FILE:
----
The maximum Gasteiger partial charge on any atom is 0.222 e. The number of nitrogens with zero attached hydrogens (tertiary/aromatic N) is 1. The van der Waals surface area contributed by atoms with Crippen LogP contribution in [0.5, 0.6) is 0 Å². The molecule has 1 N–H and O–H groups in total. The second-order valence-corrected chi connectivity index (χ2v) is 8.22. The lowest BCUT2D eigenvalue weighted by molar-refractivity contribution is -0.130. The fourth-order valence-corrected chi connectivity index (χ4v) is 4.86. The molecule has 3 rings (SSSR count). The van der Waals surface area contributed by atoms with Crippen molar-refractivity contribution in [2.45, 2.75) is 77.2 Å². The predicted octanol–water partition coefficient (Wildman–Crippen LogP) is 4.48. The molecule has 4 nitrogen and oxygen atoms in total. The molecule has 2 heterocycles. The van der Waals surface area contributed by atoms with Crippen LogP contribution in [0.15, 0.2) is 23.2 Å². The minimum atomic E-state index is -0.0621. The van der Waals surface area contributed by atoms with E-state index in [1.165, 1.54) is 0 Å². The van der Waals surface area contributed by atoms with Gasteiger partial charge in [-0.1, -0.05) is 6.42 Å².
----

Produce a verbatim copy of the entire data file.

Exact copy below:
The maximum Gasteiger partial charge on any atom is 0.222 e. The number of nitrogens with zero attached hydrogens (tertiary/aromatic N) is 1. The van der Waals surface area contributed by atoms with Crippen LogP contribution in [0.5, 0.6) is 0 Å². The molecule has 1 N–H and O–H groups in total. The second-order valence-corrected chi connectivity index (χ2v) is 8.22. The lowest BCUT2D eigenvalue weighted by molar-refractivity contribution is -0.130. The fourth-order valence-corrected chi connectivity index (χ4v) is 4.86. The molecule has 3 rings (SSSR count). The van der Waals surface area contributed by atoms with Crippen molar-refractivity contribution in [2.45, 2.75) is 77.2 Å². The predicted octanol–water partition coefficient (Wildman–Crippen LogP) is 4.48. The molecule has 4 nitrogen and oxygen atoms in total. The molecule has 2 heterocycles. The van der Waals surface area contributed by atoms with Crippen LogP contribution in [0.15, 0.2) is 23.2 Å². The minimum atomic E-state index is -0.0621. The van der Waals surface area contributed by atoms with E-state index in [1.165, 1.54) is 0 Å². The van der Waals surface area contributed by atoms with Gasteiger partial charge in [-0.1, -0.05) is 6.42 Å².